Unlocking Your Salespeople’s Potential

unlocking potential

Are you frustrated that your sales team are under performing or your business is not growing as quickly as you would like?

I want to tell you the story of how David (not his real name) seemed to hit a ceiling relating to the number of effective salespeople he could have in his business, causing sales to flatten and frustration to take over.

David was frustrated that he was not able to continue to grow his business. He found that every time he tried to expand his sales team the new hires would fail to hit targets, get discouraged and leave even though he had people in the sales room smashing targets earning big money and were counted as long term team members.

What was causing this imaginary ceiling?

I asked him about his training process and how he handles his on-boarding process.

His reply. “Well, we do some training on day one and two by getting the new people to sit with one of the top performers and listen to what they are doing and they just go from there.

This is an all too common training strategy and overlooks most salespeople’s potential. I call it the caddy or tag along method. Unfortunately, it’s quite flawed for the following reasons:

• If the personality of the new recruit and the “Expert/High Performance salesperson” do not exactly align then two things can happen:
1. The expert will doubt that the new person can cut it because they are not like them, and
2. The new recruit will think that the way that the expert sells is the only way, therefore doubting that they can succeed or trying to sell in a style that does not suit them.

• This system is in no way scale-able. You cannot recruit 10 let alone 50 new people and have them all sit with the best sales person to listen in on their calls.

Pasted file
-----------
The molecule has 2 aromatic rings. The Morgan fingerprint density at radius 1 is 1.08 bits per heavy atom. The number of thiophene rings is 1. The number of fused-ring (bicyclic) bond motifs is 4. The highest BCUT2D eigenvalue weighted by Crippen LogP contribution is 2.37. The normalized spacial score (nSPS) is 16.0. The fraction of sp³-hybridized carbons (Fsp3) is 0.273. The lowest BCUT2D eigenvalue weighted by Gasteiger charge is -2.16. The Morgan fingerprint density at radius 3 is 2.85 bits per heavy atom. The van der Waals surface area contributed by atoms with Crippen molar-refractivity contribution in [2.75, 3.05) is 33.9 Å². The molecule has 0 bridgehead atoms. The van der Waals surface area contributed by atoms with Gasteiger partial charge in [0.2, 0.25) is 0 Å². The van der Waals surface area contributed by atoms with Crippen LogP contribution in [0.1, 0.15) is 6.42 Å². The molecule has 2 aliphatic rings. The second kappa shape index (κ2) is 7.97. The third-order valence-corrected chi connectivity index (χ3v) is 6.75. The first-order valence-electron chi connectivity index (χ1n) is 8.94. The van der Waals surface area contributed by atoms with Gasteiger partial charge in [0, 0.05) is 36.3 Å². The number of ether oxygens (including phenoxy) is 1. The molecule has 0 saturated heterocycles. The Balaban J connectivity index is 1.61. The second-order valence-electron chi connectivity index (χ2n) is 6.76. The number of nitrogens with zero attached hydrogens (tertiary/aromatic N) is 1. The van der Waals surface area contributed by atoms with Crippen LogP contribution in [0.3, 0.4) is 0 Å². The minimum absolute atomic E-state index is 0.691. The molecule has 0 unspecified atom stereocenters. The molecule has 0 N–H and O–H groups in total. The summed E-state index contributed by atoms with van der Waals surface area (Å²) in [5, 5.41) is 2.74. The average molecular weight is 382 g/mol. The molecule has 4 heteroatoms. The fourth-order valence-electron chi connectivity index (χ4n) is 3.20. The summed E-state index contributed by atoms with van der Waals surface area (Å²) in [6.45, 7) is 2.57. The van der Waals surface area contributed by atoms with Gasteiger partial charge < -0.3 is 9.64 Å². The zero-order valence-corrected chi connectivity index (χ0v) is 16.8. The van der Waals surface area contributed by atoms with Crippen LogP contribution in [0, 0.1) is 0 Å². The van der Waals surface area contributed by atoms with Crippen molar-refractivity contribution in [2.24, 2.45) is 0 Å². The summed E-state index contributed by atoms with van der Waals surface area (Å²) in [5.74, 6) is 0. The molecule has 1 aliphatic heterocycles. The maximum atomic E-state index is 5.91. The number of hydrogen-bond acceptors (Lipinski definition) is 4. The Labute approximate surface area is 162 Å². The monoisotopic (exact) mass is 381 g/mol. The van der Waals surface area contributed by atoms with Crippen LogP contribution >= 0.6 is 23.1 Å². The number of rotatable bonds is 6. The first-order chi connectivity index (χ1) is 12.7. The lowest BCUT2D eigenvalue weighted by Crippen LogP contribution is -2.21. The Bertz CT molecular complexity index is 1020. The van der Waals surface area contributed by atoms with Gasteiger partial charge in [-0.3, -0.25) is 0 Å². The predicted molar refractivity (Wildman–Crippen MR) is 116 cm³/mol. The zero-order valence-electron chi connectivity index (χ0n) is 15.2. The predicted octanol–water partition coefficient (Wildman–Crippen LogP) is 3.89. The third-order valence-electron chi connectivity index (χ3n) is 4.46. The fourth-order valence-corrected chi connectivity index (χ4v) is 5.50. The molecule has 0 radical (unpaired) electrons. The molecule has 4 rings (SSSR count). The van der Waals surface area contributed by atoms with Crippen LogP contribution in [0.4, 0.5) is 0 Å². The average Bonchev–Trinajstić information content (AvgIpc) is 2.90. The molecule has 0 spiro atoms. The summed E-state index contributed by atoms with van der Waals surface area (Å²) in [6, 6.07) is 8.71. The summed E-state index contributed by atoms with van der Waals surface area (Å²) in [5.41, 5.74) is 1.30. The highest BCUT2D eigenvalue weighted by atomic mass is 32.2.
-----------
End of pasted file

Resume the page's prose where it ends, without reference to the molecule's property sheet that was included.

• Your best sales person is often at a completely different level of competency and can’t succinctly explain what and why they do what they do. (Think Unconsciously Competent).

We spoke about how training and skill development is like going to a gym. You cannot expect to do 1-3 days of work and be fully capable of replicating the results of the top performers. Even saying this seems so obvious that I am questioning why I am saying it, but then I remember that 90% of business owners act this way.

This is where sales training, repetition and discipline comes in to focus. Companies need to develop 2-3-month coaching plans to on-board salespeople to ensure they and the business are successful. Now you may be thinking “What 2-3 months!!??”. But I am not saying that you need to be teaching new skills in every day but you discuss the need for a skill, develop it and then practice and don’t move focus from developing that skill until the recruit has mastered that piece.

Having a carefully thought out training plan with a weekly theme and a viable progression plan is vital to developing sales super stars who have fully tapped into their potential.

You should be basing your sales training around the Attitudes, Behaviours, Competencies, and Disciplines that have been proven thousands of times across multiple industries.

I also want to remind you of, or introduce you to, a saying that has been around management forever –

What you inspect people respect.

What are you measuring and what are you monitoring?

Here is something I did in my businesses that created an immediate lift in results and continues to pay dividends today.

Record your salespeople’s calls and play it back for them.

Back in the day, we didn’t have call recording on our phone systems. What I ended up doing was buying a Dictaphone – (For those of you who are reading this and that are sub 30 years of age it’s a mini tape recorder).

I would walk up behind the salesperson while they were on a call, show them I clicked record and place the recorder on their desk.

The change was startling. They would ask all the right questions and make sure all the important parts of the pitch were hit upon. The simple act of doing this a few times smartened up the room. They knew that their sales conversations would be inspected, they had the chance to review what was said with me. Together we would discuss what went well and what didn’t go so well.

Over the last few months David has taken on-board some of these suggestions and been able to grow his team and fill those empty seats with productive sales people who have the chance to realise their potential. The morale has risen and so have profits.

Simply put if your salespeople don’t get better, they’re not going to feel like they are a valued member of the team. If they do not feel like they are a valued team member, they are not going to produce sales and you will end up with another empty seat. And with another empty seat, you will be back in the vicious cycle of recruiting more salespeople.

What’s the biggest issue you’ve had with recruitment and on-boarding of salespeople in your business?

Comment below!

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